While researching the aurorae of the Jovian planets in our solar system (Jupiter, Saturn, Uranus and Neptune) I discovered a very interesting correlation between their magnetic fields. As the above graphic clearly shows, regardless of their angle of rotation in relation to the orbital plane of the solar system, the axis of the planets’ magnetic fields more or less remain perpendicular to the orbital plane. Earth’s and even the extremely weak magnetic field of Mercury are also aligned in this manner. Most likely this alignment is the result of the planets’ magnetic fields interacting with the magnetic field of the sun.
There are two planets in our solar system, Venus and Mars, that have no global magnetic field. Scientists theorize these planets lack magnetic fields because their cores lack dynamos of rotating convecting liquid metal such as iron. But there is no clear evidence of dynamos in the cores of any of the planets in our solar system nor any clear explanation as to how Venus or Mars could be missing theirs. But what if the magnetic fields of the planets are actually powered by the magnetic field of the Sun? What would happen if the axis of the magnetic field of a planet began to tilt causing it to become more parallel with the orbital plane of the solar system? Would it eventually flip so that its poles are reversed as is the case with Earth’s and Uranus’ magnetic field? Or perhaps a tremendous electrical discharge would occur turning the planet into a plasma trailing volcanic inferno like Venus, or a dead world stripped of its oceans and atmosphere like Mars.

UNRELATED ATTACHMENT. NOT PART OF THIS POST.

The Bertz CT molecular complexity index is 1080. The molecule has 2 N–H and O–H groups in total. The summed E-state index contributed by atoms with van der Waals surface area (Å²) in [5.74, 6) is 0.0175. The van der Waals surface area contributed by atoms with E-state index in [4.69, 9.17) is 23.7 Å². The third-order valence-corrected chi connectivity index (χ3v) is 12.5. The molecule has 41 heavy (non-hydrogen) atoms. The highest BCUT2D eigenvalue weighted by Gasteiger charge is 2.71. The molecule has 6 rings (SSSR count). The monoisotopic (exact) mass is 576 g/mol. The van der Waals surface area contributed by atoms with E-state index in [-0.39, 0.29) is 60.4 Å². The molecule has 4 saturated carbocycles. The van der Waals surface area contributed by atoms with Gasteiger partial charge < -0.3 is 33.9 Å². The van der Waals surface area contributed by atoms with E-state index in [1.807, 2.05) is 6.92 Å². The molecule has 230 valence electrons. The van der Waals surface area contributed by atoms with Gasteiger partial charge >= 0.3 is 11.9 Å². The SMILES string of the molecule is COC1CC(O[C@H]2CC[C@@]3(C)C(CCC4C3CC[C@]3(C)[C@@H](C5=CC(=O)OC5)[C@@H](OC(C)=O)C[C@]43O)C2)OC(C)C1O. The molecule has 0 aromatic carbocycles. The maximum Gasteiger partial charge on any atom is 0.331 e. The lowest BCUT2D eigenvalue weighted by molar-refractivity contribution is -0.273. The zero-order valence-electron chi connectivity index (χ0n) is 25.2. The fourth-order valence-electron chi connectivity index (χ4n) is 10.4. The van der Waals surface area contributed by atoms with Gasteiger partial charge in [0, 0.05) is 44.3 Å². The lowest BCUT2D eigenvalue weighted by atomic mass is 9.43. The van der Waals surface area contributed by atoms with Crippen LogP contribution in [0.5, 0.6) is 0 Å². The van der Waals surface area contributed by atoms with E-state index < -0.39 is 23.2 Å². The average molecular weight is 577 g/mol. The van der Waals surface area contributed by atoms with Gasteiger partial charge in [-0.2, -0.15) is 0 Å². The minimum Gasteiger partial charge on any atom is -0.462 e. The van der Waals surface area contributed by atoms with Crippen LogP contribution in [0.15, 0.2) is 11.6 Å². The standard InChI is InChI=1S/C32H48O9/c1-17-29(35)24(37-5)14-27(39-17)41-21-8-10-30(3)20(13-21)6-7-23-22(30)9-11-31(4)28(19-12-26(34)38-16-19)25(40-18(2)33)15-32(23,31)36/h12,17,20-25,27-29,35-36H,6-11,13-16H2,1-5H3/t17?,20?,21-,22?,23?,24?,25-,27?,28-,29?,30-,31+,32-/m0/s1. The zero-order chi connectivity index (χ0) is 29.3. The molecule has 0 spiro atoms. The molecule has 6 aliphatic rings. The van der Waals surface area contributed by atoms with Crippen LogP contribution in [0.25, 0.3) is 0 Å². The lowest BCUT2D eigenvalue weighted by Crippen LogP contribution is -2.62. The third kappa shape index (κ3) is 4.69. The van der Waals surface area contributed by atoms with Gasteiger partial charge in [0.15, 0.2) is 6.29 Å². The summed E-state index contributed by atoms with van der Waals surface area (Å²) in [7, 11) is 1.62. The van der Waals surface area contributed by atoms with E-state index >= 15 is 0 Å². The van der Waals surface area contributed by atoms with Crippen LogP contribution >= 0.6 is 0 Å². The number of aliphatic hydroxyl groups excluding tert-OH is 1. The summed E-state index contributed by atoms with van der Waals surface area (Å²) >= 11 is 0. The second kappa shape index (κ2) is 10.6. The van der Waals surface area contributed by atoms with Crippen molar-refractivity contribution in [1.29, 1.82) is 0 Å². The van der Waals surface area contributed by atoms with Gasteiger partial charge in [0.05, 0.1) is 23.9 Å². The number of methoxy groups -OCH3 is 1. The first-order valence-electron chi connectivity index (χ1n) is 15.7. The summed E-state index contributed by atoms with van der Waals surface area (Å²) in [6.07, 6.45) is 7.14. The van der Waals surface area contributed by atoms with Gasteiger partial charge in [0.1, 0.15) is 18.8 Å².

Magnetic field alignments aren’t limited to just the planets in our solar system. In 2013 scientists from the University of Manchester reported that many of the bipolar planetary nebulae located in the central bulge of our galaxy have their long axes aligned along the plane of the galaxy. This behavior was described as “bizarre” by the scientists since planetary nebulae are thought to be shaped by the rotation of the star system from which they are formed. Nonetheless, the scientists did suggest that the alignments of the nebulae could have been caused by the presence of strong magnetic fields in the central bulge of the Milky Way.
Fran Bagenal & Steve Bartlett, University of Colorado Boulder